and Hot Rods
and Hot Rods
We were approached by good friend Jim C. and asked to look at a vintage 38ft Hughes sailboat. Hesitant we said yes, and it’s shaping up to be an interesting build. The sailboat has onboard a blown vintage 1977-78 era Universal Atomic Four gasoline engine. Now we are by no means marine specialists but are always willing to take on a new challenge.
We have named the project Howie and have begun to disassemble the first of two Atomic Fours. We started with the spare motor first, and have disassembled it and sent it off to Norm Wilson shop foreman at Fortins Engines in Chilliwack, BC. The engine components have had their bath and the news isn’t as good as we hoped. The block is not usable too many cracks and too much corrosion to salvage. Thirty years in salt water will do that. Our next step is to pull the blown onboard motor and repeat the previous steps. We hope to have better news the second time around. One of Jims requests is to modify the new motor to incorporate a closed cooling system with a heat exchanger. We’ll try to add photos as the build and project plans progress. We have found the following resources very helpful: www.hessmarine.ca , www.moyermarine.com , www.westerbeke.com
The news keeps getting worse for Howie. His second motor is in some ways worse than the first. He threw the connecting rod on #3, and broke the camshaft into 4 pieces kissing the bottom of the cylinder wall. We rolled the dice on the hot tank and mag. Norm is like the Grim Reaper lately, the second block is cracked. Here was much colorful commentary between myself and Jim. After many hours of searching we learn that AF blocks are especially hard to come by crack free, it’s like finding a unicorn. Jim surprisingly has an incredible conversation with Moyer and finds out they will be recasting the original AF block, he signed up for the waitlist.
Well after some research and out of the necessity that sailing season is here Jim wants Howie out of the slip. We can dig that so we made Jim sign a tail light guarantee or in this case aft! We have decided to try and salvage the second block. We’ll have to attempt to pin the block deck surface in three spots between a steam port and head bolt hole. Then heli-coil two head bolt holes, and finish up massaging the damage to #3 cylinder. Judging from the damage from #3 connecting rod we’re hoping we can safely turn the crank. We’re gonna go for it. So from two A4’s we have chosen the best parts and will order what we can’t reuse. Some of the parts have started to return from the acid tank. They will be sandblasted, and prepped for paint. Norm will complete the necessary repairs and machine work to the block. The crank will be ground .010 under for both the mains and rods. The block will remain standard bore, with a slight hone to clean it up.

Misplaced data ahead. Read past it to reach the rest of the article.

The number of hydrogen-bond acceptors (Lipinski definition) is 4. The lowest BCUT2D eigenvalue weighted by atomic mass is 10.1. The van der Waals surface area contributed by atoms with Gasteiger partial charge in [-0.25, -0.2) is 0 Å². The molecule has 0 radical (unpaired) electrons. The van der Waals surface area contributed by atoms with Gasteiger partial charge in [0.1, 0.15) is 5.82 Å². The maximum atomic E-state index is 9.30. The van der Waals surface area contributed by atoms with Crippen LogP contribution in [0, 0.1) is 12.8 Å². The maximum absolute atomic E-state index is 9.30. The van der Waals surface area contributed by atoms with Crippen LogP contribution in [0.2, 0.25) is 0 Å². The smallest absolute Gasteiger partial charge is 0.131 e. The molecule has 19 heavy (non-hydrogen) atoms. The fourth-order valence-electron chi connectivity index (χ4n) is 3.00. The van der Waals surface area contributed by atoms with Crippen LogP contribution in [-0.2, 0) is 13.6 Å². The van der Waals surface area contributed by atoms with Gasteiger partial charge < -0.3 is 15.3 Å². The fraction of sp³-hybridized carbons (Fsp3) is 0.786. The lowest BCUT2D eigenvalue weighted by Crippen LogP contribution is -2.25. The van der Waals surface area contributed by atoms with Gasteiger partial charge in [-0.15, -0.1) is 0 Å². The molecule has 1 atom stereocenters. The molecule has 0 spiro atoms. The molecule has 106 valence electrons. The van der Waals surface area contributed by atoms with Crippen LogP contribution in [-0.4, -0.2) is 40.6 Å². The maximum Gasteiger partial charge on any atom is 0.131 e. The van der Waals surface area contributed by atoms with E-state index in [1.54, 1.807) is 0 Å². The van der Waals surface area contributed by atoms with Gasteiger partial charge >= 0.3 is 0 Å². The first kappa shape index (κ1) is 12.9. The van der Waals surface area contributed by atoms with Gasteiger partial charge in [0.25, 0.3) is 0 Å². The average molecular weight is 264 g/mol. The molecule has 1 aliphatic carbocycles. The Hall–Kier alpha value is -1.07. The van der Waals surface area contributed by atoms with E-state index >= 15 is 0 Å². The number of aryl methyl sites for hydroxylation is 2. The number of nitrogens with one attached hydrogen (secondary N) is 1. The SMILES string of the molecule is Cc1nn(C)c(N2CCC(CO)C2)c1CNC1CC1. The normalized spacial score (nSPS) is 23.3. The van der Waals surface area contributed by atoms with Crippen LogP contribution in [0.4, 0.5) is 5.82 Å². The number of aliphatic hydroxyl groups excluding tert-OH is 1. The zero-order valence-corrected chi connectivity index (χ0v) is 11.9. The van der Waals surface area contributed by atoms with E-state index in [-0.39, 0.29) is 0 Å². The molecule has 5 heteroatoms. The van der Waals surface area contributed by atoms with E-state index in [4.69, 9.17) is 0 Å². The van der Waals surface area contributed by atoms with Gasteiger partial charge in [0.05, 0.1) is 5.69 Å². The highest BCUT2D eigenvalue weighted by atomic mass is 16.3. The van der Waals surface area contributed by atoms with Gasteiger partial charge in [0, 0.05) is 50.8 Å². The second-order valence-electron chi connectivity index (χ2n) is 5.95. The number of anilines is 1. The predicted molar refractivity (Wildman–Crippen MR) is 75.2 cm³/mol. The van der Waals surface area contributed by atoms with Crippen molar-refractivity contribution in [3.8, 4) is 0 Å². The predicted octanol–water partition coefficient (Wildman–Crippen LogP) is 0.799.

Norm and his staff at Fortin’s have really outdone themselves. All machine work is complete, the new cam bearings have been installed, and checked for fitment. The entire rotating assembly including crank, pistons, rods, camshaft, idler gear, and camshaft from the original 1978 A4 has been transplanted into the vintage 1972 A4 block and accessories. We really like the looks of the older block, cases, flywheel housing and manifold, you just don’t see intricate foundry work like this anymore with all the raised lettering.
Jim arrived just in time for assembly and the shop has been buzzing with excitement. Jim is like a kid in the sandbox, giddy with enthusiasm. As you will see from the photos, the paint scheme Jim chose is over the top and looks fantastic. The raised lettering really accents the job. We fabricated a custom seawater pump bracket assembly for the PTO that is pretty trick, and keeps it stealth in appearance, yet is user friendly. Jim has rebuilt the old Oberdorfer waterpump, and the carb himself, it has been a very hands on project. We encourage our clients to be involved in their projects. We believe the more knowledgeable they are about their projects, the easier it is for them to trouble shoot issues as they arrive, lets face it on a sailboat you have to be self sufficient.
Howie has been loaded for delivery to the slip in Ladner. It was late but Howie is back home, and nestled back into his engine bay beaming. The response from the locals on hand for Howies’ arrival have been pretty incredible, they can’t believe it’s the same motor. The next few days will be spent on final install and adjustments. This is tedious work and with any job takes time and patience, to get it right.